In his last start, the Giants’ Matt Moore did something he’d never done before. Not no-hit a team through eight innings: he’d thrown an actual no-hitter before, in Double-A in 2011, on 98 pitches on his brother’s birthday. He’d thrown a one-hitter before, too — albeit over seven innings instead of 9.2, and earlier in his pro career.
What he did this Aug. 25 against the Dodgers that he’d never done before was throw a cutter 29 times. Only twice had he thrown the pitch even 10 times, but there he was going to the well, again and again, on his way to an oh-no instead of a no-no.
Weirdly, he didn’t get a single whiff on the pitch. But it doesn’t seem like the swinging strike is the point to the pitcher. Nearly everything else is.
“It’s off of my fastball, and it looks like my fastball longer,” Moore said of the cutter the day after his no-hit bid was spoiled in the ninth inning by Corey Seager. Batters love to swing at fastballs, which have the highest swing rates in baseball. They swung at three-quarters of Moore’s cutters that night, and almost two-thirds of the cutters he’s thrown for his career, easily the highest swing percentage among his pitches.
For a pitcher who has had command issues in his career, the cutter is a strong pitch for two reasons. For one, getting batters to swing is a huge part of the battle when you’re not always around the plate. Moore got swings on over half his pitches against the Dodgers, something he hadn’t done in a start stretching all the way back to June.
Also, as nice as the lefty’s knuckle curve is, it’s not a great pitch command-wise. Batters only swing at it 40% of the time and it’s a ball 40% of the time. The cutter looks like a pitch he can command well. For his career, it’s the pitch with the lowest ball rate. Combine the lowest ball rate with the highest swing rate, and you can see why it might benefit him.
A byproduct of iffy command can be the home run. Over the last two years, Moore has been in the bottom 30 of pitchers by home-run rate. Here’s a fun fact about Moore’s cutter: nobody’s ever hit it for extra bases. It has a career isolated-slugging percentage of zero. A few singles and that’s it.
That won’t continue if he keeps throwing it, but there is something to the pitch that could help him limit the damage on the ball in play. “I noticed that movement was getting it in on guys,” Moore said of lefties, and for righties, “it’s moving it from the barrel to the end of the bat.”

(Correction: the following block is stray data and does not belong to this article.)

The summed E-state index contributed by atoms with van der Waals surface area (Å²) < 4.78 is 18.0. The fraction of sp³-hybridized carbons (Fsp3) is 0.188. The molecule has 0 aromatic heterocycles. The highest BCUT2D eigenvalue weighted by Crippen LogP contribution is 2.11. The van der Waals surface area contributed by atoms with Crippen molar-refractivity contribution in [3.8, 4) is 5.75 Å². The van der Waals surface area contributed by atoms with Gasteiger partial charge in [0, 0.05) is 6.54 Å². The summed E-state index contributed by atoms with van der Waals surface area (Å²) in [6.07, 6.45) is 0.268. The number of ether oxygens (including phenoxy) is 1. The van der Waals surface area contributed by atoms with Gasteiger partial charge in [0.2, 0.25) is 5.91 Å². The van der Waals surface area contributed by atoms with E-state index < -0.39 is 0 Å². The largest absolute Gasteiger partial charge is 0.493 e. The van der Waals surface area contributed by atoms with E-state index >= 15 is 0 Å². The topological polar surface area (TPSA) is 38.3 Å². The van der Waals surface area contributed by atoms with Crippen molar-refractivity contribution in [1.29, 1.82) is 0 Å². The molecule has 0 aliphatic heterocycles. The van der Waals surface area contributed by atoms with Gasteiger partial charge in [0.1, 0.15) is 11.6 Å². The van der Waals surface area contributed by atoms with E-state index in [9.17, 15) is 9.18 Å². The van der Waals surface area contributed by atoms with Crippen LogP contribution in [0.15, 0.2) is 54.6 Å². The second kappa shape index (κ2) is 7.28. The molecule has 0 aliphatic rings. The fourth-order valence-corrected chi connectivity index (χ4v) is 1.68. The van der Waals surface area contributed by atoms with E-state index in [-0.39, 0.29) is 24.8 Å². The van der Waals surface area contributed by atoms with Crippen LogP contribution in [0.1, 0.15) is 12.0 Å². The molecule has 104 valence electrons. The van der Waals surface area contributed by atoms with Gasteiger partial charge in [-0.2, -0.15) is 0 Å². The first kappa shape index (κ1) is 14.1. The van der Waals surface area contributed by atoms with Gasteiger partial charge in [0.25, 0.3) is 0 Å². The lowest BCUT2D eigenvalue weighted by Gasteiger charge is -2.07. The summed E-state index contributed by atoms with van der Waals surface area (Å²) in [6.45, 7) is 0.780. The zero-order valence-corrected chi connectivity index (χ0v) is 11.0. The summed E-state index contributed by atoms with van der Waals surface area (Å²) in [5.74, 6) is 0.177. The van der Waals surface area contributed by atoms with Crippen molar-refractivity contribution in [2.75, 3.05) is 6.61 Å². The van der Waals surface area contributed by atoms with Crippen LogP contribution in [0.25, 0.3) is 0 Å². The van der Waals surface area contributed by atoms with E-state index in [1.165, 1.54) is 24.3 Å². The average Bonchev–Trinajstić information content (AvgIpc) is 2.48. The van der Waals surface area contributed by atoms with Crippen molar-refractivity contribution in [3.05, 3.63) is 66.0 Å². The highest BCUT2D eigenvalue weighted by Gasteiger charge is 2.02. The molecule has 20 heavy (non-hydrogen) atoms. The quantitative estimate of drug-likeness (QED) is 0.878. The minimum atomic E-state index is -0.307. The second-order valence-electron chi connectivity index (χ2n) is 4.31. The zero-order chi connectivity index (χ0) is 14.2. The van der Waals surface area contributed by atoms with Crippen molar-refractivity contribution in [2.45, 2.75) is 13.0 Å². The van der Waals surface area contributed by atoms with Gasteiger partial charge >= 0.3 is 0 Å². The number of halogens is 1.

For an unassuming pitcher, it’s an unassuming pitch in real time, but the lefty pointed out that this swing and quality of contact from Adrian Gonzalez on a cutter was a great example of what the pitch could do for him.
The cutter isn’t necessarily a ground-ball pitch across baseball, but for Moore it’s elicited a grounder 57% of the time. In his game against the Dodgers, he threw 29 cutters and two were hit on a line to the outfield. Thirteen were either popped up, grounded out, or fouled away.
If that foul rate seems high, it is. The league average is 15% for all pitches, and Moore is around 25% right now on the cutter. But the cutter is actually pretty good at getting fouls, which are good for the pitcher. It’s second best among the regularly thrown pitches in baseball.
Moore has a changeup and a curve, and so it doesn’t seem like he needs another pitch with which to battle righties. But he has had trouble late in his appearances recently, and adding another pitch is crucial to improving his late-game outcomes. Pitchers who have four pitches and use each of them more than 10% of the time do markedly better the third time through the order than pitchers who feature only three pitches, analyst Mitchel Lichtman found. “It puts another pitch in their head,” said the lefty.
Who can he thank for this new pitch, which has almost single-handedly addressed all of his issues to date? Who suggested that he throw this swing-inducing, command-improving, contact-weakening pitch? Two guys you may know: Madison Bumgarner and Buster Posey. The pitcher who’s made his career off his cutter took his new teammate aside and told him Moore’s version was good, and the catcher kept calling for it. Those two teammates “gave me the confidence” to throw the cutter, as Moore put it. The rest was almost history.
With a phone full of pictures of pitchers' fingers, strange beers, and his two toddler sons, Eno Sarris can be found at the ballpark or a brewery most days. Read him here, writing about the A's or Giants at The Athletic, or about beer at October. Follow him on Twitter @enosarris if you can handle the sandwiches and inanity.